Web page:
Video game development is all about an iterative process of building a game’s design and mechanics bit by bit to create an amazing experience, and this also applies across games in a series. While many gamers have decried the phenomenon of “sequelitis,” or when developers constantly put out sequels, their actual implementation is important and a part of what has led to some of the best games around.
Starward Rogue came out of nowhere from strategy game developer Arcen Games, and feels like a departure from the studio’s MO of high level strategy game design. With Starward Rogue, they’ve entered the genres of bullet-hell shooters and roguelites with the first action-heavy title from the strategy game studio.
In recent posts and discussions on game design, I’ve talked about the importance of establishing a baseline for your content or balance; once you’ve figured it out, this part of your game should remained locked in terms of further balancing. While this concept is important, it’s also one that I don’t think a lot of people actively think about, yet it is vital if you are trying to create an experience that works both in the short and long-term.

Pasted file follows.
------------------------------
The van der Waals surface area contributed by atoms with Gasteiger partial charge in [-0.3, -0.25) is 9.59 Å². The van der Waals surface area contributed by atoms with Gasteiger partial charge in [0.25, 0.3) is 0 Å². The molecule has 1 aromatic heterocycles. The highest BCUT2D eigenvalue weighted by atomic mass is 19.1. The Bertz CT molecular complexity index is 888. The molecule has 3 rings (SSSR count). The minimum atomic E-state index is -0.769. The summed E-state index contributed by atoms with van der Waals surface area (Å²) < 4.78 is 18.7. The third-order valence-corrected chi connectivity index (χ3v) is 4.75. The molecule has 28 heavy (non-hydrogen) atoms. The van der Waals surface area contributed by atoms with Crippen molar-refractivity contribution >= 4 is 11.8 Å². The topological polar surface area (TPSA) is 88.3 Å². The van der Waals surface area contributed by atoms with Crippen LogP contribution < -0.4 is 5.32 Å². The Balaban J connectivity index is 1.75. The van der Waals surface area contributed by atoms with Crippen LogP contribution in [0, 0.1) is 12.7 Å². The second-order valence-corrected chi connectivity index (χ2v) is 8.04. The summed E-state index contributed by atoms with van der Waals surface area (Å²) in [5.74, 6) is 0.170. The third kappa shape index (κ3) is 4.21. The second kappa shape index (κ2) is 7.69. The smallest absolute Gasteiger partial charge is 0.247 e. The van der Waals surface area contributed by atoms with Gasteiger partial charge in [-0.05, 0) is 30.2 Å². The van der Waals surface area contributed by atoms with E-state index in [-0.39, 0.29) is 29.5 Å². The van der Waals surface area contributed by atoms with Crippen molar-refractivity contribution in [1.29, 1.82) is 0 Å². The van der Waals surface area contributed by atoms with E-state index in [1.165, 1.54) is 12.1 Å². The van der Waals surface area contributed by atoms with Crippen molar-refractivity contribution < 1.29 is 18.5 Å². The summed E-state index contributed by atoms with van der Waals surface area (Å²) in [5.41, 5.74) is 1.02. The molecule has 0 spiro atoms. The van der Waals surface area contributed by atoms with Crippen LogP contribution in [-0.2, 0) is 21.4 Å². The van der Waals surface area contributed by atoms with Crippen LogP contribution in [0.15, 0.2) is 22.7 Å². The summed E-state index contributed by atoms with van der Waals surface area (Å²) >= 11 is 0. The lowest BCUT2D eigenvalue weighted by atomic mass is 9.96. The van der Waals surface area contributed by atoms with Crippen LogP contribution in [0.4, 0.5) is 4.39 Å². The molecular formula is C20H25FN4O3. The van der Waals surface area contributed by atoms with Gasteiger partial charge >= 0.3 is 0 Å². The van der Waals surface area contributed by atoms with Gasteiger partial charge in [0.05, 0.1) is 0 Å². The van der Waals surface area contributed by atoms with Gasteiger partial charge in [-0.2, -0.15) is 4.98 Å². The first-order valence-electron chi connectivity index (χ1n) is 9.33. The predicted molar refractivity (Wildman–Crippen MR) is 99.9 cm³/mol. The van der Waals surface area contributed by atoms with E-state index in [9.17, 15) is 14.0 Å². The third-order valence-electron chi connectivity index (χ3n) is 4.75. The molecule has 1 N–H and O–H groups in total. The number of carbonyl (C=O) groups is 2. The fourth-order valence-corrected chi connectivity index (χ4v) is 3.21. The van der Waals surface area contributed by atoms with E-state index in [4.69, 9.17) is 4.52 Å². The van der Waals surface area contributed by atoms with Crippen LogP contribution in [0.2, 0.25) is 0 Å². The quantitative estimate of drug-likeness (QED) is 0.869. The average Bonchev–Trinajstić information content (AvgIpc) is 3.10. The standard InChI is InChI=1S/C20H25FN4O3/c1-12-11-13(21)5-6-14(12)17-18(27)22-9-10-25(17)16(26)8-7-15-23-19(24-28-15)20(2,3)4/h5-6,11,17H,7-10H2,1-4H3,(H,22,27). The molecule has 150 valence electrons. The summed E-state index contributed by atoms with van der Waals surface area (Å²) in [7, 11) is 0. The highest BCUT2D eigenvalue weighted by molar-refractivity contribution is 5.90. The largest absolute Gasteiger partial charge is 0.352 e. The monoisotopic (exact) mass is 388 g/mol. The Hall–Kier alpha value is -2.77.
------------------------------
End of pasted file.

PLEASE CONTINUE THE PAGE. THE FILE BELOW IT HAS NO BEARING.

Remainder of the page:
Last week an interesting debate happened following the F2P mobile game Monument Valley releasing paid DLC . Fans of the game voiced their anger by negatively reviewing it citing that the developer was being greedy for charging for additional content.
Then one of the developers for Defender’s Quest talked about the rationale behind releasing a free update to the game sparked a new debate which we talked about the podcast. Figuring out what to sell and what to release as free is a tricky decision as there are good reasons for both sides.